St John's Presbyterian Church memorials

St John's Presbyterian Church memorials

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The congregational First World War roll of honour at St John’s Presbyterian Church, Willis Street, Wellington was unveiled in 1920. It consisted of two brass tablets, one bearing the names of 215 men and women who served, and the other the names of 38 men who died. The two stained glass windows on either side of the organ were also donated to the church as a war memorial.

These items can all be seen in the church today, along with the church’s Second World War of honour (20 names) and the Kelburn Presbyterian Church’s First World War rolls of honour. The latter were placed in St John’s when the two parishes combined in 1993.

The church’s most substantial war memorial, however, has long since disappeared. In 1919, members of the St John’s Young Men’s Bible Class decided that an appropriate memorial would be a hostel in which returned soldiers and other young men living away from home could find comfortable lodging at reasonable rates. The church thus acquired the late Mr E. W. Morrah’s substantial house and grounds on the corner of Upper Willis and Aro Street. The St John’s Young Men’s Memorial Hostel, which provided accommodation for up to 40 men, was formally opened there on 24 February 1920. A brass memorial tablet was placed in the vestibule to commemorate the occasion.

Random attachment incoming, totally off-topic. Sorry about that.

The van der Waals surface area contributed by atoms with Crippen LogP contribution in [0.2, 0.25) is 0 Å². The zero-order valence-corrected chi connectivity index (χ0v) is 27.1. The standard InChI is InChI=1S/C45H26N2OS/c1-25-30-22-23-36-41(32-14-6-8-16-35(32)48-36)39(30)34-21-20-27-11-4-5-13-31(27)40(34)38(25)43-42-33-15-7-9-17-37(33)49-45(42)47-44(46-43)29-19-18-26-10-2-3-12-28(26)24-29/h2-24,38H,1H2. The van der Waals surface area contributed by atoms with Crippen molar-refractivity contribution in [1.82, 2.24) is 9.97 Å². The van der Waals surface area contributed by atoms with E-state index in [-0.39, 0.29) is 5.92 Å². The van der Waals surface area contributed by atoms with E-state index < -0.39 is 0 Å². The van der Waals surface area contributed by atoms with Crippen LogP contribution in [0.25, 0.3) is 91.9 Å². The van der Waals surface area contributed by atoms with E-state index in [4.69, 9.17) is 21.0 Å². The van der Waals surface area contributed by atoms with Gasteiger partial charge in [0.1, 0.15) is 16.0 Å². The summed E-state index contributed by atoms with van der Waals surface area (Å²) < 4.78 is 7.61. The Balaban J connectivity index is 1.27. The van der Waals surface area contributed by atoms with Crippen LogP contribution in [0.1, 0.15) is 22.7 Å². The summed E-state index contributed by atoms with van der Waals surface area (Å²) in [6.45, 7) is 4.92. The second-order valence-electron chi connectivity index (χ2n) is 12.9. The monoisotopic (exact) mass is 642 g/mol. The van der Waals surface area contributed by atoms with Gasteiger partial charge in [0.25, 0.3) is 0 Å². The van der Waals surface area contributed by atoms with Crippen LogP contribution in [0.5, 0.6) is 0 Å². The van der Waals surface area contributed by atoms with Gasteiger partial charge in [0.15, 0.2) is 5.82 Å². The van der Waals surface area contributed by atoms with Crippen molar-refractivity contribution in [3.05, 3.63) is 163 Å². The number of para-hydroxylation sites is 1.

After several years, it was found that the hostel was not financially viable. It was closed in 1936. The property was leased out the following year and sold in 1940.

Sources: ‘A Memorial Hostel: The Morrah Residence Secured’, Dominion, 7/8/1919, p. 4; ‘St John’s Hostel To Be Opened This Evening’, Dominion, 24/2/1920, p. 8; St John’s Presbyterian Young Men’s Bible Class: Jubilee History, Wellington, 1938, pp. 40-2;St John’s Through 100 Years, 1853-1953, Wellington, 1953, pp. 9, 11, 42; Margaret Galt, ‘The story behind the First World War memorials on the wall of St John’s’, 2009 (this and other documents available via the history pages on the St John’s website).

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